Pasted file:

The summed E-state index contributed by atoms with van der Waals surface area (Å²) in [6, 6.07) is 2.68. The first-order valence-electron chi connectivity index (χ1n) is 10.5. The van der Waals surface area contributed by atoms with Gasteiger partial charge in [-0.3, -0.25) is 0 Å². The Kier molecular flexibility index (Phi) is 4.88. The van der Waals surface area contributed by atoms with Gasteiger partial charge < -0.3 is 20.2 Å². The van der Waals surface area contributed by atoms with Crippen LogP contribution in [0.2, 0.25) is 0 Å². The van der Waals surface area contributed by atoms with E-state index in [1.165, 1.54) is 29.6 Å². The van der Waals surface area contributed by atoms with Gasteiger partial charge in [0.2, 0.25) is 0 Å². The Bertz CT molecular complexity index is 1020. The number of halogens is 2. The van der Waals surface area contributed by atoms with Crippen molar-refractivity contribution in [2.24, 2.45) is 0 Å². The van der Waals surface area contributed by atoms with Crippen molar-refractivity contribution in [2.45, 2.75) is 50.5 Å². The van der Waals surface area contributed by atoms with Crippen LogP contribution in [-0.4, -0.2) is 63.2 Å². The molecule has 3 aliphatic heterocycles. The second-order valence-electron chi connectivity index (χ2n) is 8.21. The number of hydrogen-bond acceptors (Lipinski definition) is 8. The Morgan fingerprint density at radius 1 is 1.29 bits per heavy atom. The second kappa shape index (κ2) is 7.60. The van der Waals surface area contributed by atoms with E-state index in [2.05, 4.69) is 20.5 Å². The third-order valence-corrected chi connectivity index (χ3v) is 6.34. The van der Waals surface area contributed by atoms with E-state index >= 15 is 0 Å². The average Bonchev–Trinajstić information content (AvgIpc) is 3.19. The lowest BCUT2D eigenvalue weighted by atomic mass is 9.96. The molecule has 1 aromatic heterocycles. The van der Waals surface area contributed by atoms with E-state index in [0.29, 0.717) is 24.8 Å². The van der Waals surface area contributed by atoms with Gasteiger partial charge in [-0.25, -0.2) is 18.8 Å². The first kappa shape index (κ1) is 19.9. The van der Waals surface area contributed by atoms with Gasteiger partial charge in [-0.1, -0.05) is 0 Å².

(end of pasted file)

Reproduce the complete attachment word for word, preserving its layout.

The summed E-state index contributed by atoms with van der Waals surface area (Å²) in [6, 6.07) is 2.68. The first-order valence-electron chi connectivity index (χ1n) is 10.5. The van der Waals surface area contributed by atoms with Gasteiger partial charge in [-0.3, -0.25) is 0 Å². The Kier molecular flexibility index (Phi) is 4.88. The van der Waals surface area contributed by atoms with Gasteiger partial charge < -0.3 is 20.2 Å². The van der Waals surface area contributed by atoms with Crippen LogP contribution in [0.2, 0.25) is 0 Å². The van der Waals surface area contributed by atoms with E-state index in [1.165, 1.54) is 29.6 Å². The van der Waals surface area contributed by atoms with Gasteiger partial charge in [0.2, 0.25) is 0 Å². The Bertz CT molecular complexity index is 1020. The number of halogens is 2. The van der Waals surface area contributed by atoms with Crippen molar-refractivity contribution in [2.24, 2.45) is 0 Å². The van der Waals surface area contributed by atoms with Crippen molar-refractivity contribution in [2.45, 2.75) is 50.5 Å². The van der Waals surface area contributed by atoms with Crippen LogP contribution in [-0.4, -0.2) is 63.2 Å². The molecule has 3 aliphatic heterocycles. The second-order valence-electron chi connectivity index (χ2n) is 8.21. The number of hydrogen-bond acceptors (Lipinski definition) is 8. The Morgan fingerprint density at radius 1 is 1.29 bits per heavy atom. The second kappa shape index (κ2) is 7.60. The van der Waals surface area contributed by atoms with E-state index in [2.05, 4.69) is 20.5 Å². The third-order valence-corrected chi connectivity index (χ3v) is 6.34. The van der Waals surface area contributed by atoms with E-state index >= 15 is 0 Å². The average Bonchev–Trinajstić information content (AvgIpc) is 3.19. The lowest BCUT2D eigenvalue weighted by atomic mass is 9.96. The molecule has 1 aromatic heterocycles. The van der Waals surface area contributed by atoms with E-state index in [0.29, 0.717) is 24.8 Å². The van der Waals surface area contributed by atoms with Gasteiger partial charge in [-0.25, -0.2) is 18.8 Å². The first kappa shape index (κ1) is 19.9. The van der Waals surface area contributed by atoms with Gasteiger partial charge in [-0.1, -0.05) is 0 Å².